Things got really crazy when she decided to go for the ‘free car’ and DIQ. Never before she joined MK had she expressed interest in driving a new car but suddenly it seemed like a goal that she would sacrifice her morals over. She signed up friends and family with her own cash, recruited everybody and their mother (literally), and when her “production” didn’t make the cut, she just used the credit card to make orders under others’ names as well as her own.

She ‘earned’ directorship and the MK car by the skin of her teeth, with actual sales substantially augmented by her own credit card wholesale orders. She ended up quitting her job as an RN to focus on her ‘business.’ Of course, with her ‘team’ consisting of mostly fake recruits, she would consistently miss production and ‘just make it up’ by placing more wholesale orders to boost her inventory (God forbid she lose her ‘free car’ or directorship).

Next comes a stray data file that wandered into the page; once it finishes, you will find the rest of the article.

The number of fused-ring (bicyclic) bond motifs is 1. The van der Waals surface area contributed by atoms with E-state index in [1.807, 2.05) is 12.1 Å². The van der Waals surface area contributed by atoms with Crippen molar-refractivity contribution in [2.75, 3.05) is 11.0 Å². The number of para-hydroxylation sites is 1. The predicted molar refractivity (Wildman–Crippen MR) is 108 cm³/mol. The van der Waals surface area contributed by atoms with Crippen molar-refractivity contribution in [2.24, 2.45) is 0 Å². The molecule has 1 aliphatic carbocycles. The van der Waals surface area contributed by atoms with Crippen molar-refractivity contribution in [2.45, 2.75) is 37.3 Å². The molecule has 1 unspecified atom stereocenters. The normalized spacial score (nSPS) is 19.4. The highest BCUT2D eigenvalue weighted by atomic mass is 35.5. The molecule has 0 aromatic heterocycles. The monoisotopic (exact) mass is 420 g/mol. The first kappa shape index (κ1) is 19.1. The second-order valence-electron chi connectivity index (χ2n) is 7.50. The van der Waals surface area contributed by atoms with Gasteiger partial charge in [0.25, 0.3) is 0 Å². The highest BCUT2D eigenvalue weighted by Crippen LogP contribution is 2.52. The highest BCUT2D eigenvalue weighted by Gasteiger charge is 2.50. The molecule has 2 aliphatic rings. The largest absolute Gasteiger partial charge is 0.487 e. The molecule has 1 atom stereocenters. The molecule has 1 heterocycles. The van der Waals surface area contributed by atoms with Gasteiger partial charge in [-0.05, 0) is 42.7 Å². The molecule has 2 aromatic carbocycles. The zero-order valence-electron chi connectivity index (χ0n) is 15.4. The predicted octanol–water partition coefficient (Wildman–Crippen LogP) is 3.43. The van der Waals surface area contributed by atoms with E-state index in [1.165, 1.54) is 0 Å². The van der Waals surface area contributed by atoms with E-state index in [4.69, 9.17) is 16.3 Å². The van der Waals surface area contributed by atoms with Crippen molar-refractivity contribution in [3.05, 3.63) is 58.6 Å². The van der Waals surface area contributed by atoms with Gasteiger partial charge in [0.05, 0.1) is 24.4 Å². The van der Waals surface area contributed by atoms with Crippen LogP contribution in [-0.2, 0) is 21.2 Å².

She lied to me repeatedly about the Mary Kay debt, which now (as far as I know) stands at about $20,000. (She has lied about it multiple times, only increasing the stated

She spends countless hours on training calls, recruiting calls, making postcards, mass texting all her female contacts, warm chatting everyone she sees, meetings, seminars, trips, and other uncompensated activities, but claims she works 5 hours a weeks and tells her I story like MK replaced her nursing income. In reality, she went from $60,000 per year as an RN to $9,000 last year after expenses, her first full year as a director. Almost all of that MK income went to servicing her debt. She did contribute maybe $2,000 over the whole year to the family’s living expenses.